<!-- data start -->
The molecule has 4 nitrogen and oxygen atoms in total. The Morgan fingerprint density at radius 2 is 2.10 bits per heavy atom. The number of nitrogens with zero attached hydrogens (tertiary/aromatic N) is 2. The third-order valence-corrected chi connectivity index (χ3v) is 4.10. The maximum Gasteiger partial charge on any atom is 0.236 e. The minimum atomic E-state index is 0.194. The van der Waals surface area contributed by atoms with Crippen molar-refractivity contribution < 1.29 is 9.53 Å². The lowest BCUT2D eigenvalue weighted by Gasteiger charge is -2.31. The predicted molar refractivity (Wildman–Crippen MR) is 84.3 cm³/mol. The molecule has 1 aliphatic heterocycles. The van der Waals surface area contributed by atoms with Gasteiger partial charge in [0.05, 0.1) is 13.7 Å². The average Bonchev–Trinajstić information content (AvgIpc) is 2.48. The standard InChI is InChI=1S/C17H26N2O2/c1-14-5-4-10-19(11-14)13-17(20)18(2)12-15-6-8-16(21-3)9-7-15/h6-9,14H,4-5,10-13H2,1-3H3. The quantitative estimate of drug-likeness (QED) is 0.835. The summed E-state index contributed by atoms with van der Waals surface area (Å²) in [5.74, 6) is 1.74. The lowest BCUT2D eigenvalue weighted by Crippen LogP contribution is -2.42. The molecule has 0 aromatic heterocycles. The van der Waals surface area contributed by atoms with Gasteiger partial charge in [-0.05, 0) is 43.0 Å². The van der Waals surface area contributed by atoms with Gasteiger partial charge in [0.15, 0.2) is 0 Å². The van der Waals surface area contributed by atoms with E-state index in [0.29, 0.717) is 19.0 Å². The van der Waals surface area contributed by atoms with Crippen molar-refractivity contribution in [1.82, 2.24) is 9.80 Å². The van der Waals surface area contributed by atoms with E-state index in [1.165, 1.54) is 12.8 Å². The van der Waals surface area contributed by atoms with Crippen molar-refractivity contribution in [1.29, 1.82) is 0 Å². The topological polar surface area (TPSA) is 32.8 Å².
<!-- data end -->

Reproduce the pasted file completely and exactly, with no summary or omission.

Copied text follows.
The molecule has 4 nitrogen and oxygen atoms in total. The Morgan fingerprint density at radius 2 is 2.10 bits per heavy atom. The number of nitrogens with zero attached hydrogens (tertiary/aromatic N) is 2. The third-order valence-corrected chi connectivity index (χ3v) is 4.10. The maximum Gasteiger partial charge on any atom is 0.236 e. The minimum atomic E-state index is 0.194. The van der Waals surface area contributed by atoms with Crippen molar-refractivity contribution < 1.29 is 9.53 Å². The lowest BCUT2D eigenvalue weighted by Gasteiger charge is -2.31. The predicted molar refractivity (Wildman–Crippen MR) is 84.3 cm³/mol. The molecule has 1 aliphatic heterocycles. The van der Waals surface area contributed by atoms with Gasteiger partial charge in [0.05, 0.1) is 13.7 Å². The average Bonchev–Trinajstić information content (AvgIpc) is 2.48. The standard InChI is InChI=1S/C17H26N2O2/c1-14-5-4-10-19(11-14)13-17(20)18(2)12-15-6-8-16(21-3)9-7-15/h6-9,14H,4-5,10-13H2,1-3H3. The quantitative estimate of drug-likeness (QED) is 0.835. The summed E-state index contributed by atoms with van der Waals surface area (Å²) in [5.74, 6) is 1.74. The lowest BCUT2D eigenvalue weighted by Crippen LogP contribution is -2.42. The molecule has 0 aromatic heterocycles. The van der Waals surface area contributed by atoms with Gasteiger partial charge in [-0.05, 0) is 43.0 Å². The van der Waals surface area contributed by atoms with Gasteiger partial charge in [0.15, 0.2) is 0 Å². The van der Waals surface area contributed by atoms with E-state index in [0.29, 0.717) is 19.0 Å². The van der Waals surface area contributed by atoms with Crippen molar-refractivity contribution in [1.82, 2.24) is 9.80 Å². The van der Waals surface area contributed by atoms with E-state index in [1.165, 1.54) is 12.8 Å². The van der Waals surface area contributed by atoms with Crippen molar-refractivity contribution in [1.29, 1.82) is 0 Å². The topological polar surface area (TPSA) is 32.8 Å².